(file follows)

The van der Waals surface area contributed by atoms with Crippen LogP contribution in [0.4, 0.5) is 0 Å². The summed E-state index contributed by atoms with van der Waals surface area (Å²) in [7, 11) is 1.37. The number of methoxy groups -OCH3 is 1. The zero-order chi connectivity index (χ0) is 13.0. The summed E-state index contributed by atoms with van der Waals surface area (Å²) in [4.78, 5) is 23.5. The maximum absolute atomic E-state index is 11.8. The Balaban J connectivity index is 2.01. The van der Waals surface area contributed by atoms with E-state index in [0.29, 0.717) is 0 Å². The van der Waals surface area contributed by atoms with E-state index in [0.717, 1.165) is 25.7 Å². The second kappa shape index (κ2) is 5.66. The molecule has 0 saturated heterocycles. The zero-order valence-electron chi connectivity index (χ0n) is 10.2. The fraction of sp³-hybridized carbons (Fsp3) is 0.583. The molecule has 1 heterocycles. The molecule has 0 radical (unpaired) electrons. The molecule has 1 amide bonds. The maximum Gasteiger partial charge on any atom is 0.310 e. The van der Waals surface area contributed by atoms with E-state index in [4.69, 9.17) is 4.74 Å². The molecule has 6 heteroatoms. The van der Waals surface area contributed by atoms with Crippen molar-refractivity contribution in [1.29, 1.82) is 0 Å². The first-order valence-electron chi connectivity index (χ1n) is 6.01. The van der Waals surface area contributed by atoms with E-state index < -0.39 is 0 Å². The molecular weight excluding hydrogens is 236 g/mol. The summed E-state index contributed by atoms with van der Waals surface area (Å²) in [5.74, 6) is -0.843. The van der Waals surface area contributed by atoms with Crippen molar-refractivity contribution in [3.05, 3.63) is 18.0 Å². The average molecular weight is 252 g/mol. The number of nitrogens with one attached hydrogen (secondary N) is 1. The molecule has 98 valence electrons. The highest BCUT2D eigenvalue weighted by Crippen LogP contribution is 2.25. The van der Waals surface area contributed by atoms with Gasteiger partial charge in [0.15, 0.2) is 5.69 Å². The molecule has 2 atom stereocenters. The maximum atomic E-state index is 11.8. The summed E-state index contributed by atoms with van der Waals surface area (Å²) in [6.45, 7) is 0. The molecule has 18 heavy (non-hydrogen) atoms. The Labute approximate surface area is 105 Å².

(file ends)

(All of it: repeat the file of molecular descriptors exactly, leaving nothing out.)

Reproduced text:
The van der Waals surface area contributed by atoms with Crippen LogP contribution in [0.4, 0.5) is 0 Å². The summed E-state index contributed by atoms with van der Waals surface area (Å²) in [7, 11) is 1.37. The number of methoxy groups -OCH3 is 1. The zero-order chi connectivity index (χ0) is 13.0. The summed E-state index contributed by atoms with van der Waals surface area (Å²) in [4.78, 5) is 23.5. The maximum absolute atomic E-state index is 11.8. The Balaban J connectivity index is 2.01. The van der Waals surface area contributed by atoms with E-state index in [0.29, 0.717) is 0 Å². The van der Waals surface area contributed by atoms with E-state index in [0.717, 1.165) is 25.7 Å². The second kappa shape index (κ2) is 5.66. The molecule has 0 saturated heterocycles. The zero-order valence-electron chi connectivity index (χ0n) is 10.2. The fraction of sp³-hybridized carbons (Fsp3) is 0.583. The molecule has 1 heterocycles. The molecule has 0 radical (unpaired) electrons. The molecule has 1 amide bonds. The maximum Gasteiger partial charge on any atom is 0.310 e. The van der Waals surface area contributed by atoms with E-state index in [4.69, 9.17) is 4.74 Å². The molecule has 6 heteroatoms. The van der Waals surface area contributed by atoms with Crippen molar-refractivity contribution in [1.29, 1.82) is 0 Å². The first-order valence-electron chi connectivity index (χ1n) is 6.01. The van der Waals surface area contributed by atoms with E-state index < -0.39 is 0 Å². The molecular weight excluding hydrogens is 236 g/mol. The summed E-state index contributed by atoms with van der Waals surface area (Å²) in [5.74, 6) is -0.843. The van der Waals surface area contributed by atoms with Crippen molar-refractivity contribution in [3.05, 3.63) is 18.0 Å². The average molecular weight is 252 g/mol. The number of nitrogens with one attached hydrogen (secondary N) is 1. The molecule has 98 valence electrons. The highest BCUT2D eigenvalue weighted by Crippen LogP contribution is 2.25. The van der Waals surface area contributed by atoms with Gasteiger partial charge in [0.15, 0.2) is 5.69 Å². The molecule has 2 atom stereocenters. The maximum atomic E-state index is 11.8. The summed E-state index contributed by atoms with van der Waals surface area (Å²) in [6.45, 7) is 0. The molecule has 18 heavy (non-hydrogen) atoms. The Labute approximate surface area is 105 Å².